2. Realize that you cannot always win. No matter what you do you can pretty much always find someone else that has more than you or is better at something than you. Is that really tough to accept? Does it always have to be a competition with others?
  3. It doesn’t matter what anyone else is doing with their block of stone. The statue that they are creating is one of their own intentions. How well you are doing with your block of stone is your business.

Winning isn’t everything. Being you is.

Own It. Name It. Change It.

“Our strength grows out of our weaknesses.” ~ Ralph Waldo Emerson

A very small percentage of a person’s psychological makeup (say 2% of their total set of personal traits/perceptions/preferences/habits) can undermine the other 98% of their makeup that is healthy and positive. I find this astounding yet not surprising. We see it all the time. It gives credence to the adage, One bad apple can spoil the whole barrel.

I have a friend who, for years, nurtured her inner victim. She perpetually felt unworthy, a failure, a waste of space. The truth was, she was bright, humorous, physically attractive and professionally successful. It was as though she needed this “woe is me” crutch to draw attention away from all she had going for her. To this day I don’t know why she chose to be this way.

She finally dug herself out of that trench. It turns out that all she really wanted was to feel valued. Despite her positive attributes and achievements, she didn’t feel as though she was, somehow, contributing to the world’s betterment.

She finally realized that she was the one doubting her self-worth; that feeling worthless was an excuse for not doing as well in an area that mattered to her. In an epiphany (her word, not mine) she grasped that to feel worthwhile, she had to work at changing – like everyone else – and not give up on herself.

So what’s her mantra these days? That each of us needs to acknowledge that we’re capable of adding value to society, including our self. As adults, there really are no excuses for saying things like “I’m worthless, lazy or pathetic” because each of us have a choice to not be any negative thing.

If worthlessness is your negative trait and you want to untether yourself from being not good enough, try these shifts:

  1. Be willing to be free. By now your unworthiness is probably a friend of sorts. Imagine that this identity disappears. It’s gone! Things would look very differently to you, wouldn’t they? Have the courage to step into the unknown and be free of what’s anchoring you.
  2. Risk rejection. If you don’t want to be burdened by unworthiness, put yourself out there. Be your whole authentic self; no airs, no masks, no “I’m not”… People will be drawn to you and you’ll revel in knowing that they appreciate you for who you really are.
  3. Challenge your beliefs about yourself. Get personal with your self-critical thoughts (I can’t, Others think, I’ll never, …). Then admit that these thoughts just aren’t the truth. Recognize that they play in your mind over and over, doing nothing more than limiting you. Ask yourself, what purpose are they serving? Then, send them away!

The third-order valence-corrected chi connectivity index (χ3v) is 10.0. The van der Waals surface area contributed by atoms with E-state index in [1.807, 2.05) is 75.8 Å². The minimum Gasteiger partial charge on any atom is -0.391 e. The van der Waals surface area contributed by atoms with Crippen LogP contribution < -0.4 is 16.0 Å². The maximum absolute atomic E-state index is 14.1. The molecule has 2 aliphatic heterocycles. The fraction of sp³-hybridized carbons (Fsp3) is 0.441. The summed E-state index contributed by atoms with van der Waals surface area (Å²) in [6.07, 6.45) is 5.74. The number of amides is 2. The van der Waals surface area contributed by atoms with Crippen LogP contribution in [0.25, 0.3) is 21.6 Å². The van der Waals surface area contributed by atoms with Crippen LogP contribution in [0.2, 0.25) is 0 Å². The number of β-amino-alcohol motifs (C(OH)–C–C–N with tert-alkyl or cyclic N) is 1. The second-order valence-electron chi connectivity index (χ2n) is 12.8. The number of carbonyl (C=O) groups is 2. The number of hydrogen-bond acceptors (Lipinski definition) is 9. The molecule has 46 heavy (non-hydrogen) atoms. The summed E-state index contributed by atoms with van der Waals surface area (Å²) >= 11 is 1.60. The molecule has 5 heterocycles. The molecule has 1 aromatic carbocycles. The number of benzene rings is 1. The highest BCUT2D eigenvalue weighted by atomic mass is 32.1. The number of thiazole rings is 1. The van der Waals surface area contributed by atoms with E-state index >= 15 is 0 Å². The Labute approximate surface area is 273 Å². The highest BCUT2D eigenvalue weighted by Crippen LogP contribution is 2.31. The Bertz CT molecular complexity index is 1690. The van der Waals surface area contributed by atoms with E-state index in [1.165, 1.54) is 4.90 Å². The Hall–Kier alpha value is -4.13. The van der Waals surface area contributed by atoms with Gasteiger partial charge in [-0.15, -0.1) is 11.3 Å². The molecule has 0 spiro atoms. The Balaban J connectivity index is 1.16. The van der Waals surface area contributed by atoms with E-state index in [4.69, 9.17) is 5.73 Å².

Remember, 98% of your psychological makeup could well be positive and healthy. Why hold on to a bad apple?

Treating Yourself Well

“The price tag you put on yourself decides your worth. Underestimating yourself will cost you dearly.” ~Apoorve Dubey

Being honest here. I wasn’t sure what I was going to write about today. Then I saw the above photo.  Disclosure: While I love Italian food, it has a close rival in fresh seafood. And at the top of that list are: 1) Buckets of steamers and cold beers and; 2) Baja Fish Tacos with good tequila. It doesn’t even matter where they’re being ingested, though on a dock or at a beach certainly enhances the atmosphere.

So my frequent readers are wondering, where is he going with this one? Stay with me; there’s a message here.

Most of us work hard. Some of us, really hard. It’s our choice. Yet what many of us don’t channel comparable time and/or energy into is rewarding ourselves – for our achievements, our successes or the courage we tapped to step out of a comfort zone and to stretch ourselves.

When we work hard, we sometimes beat ourselves up. While it certainly isn’t the intention, pressures and stress tend us in that direction. For some, it can derail forward momentum. For others, it can be oddly energizing. For most, however, it just saps energy.

If/when you find yourself in this setting, take a look at the language you use when you think about yourself and compare it to the way you talk to everyone else. If there’s a disconnect, try to treat yourself in a kinder, gentler way. We’re often kind to everybody else but we beat ourselves up. We lose sight of genuine progress or how close we are to goal attainment. Don’t beat others up but do find a way to get off your own back.

Despite adhering to strict budgets, onerous diets and nail-biting deadlines, we still hesitate to give ourselves pats on the back. But here’s an eye-opening truth: Even prisoners are rewarded for good behavior. Rewarding yourself is rejuvenating, inspiring and as necessary as tequila with fish tacos.

If you’ve been spread thin lately, your much-deserved reward is likely overdue. Give your diligence proper recognition and reward yourself. Lavish praise on yourself. Spend some time and money on yourself.

You know you deserve it!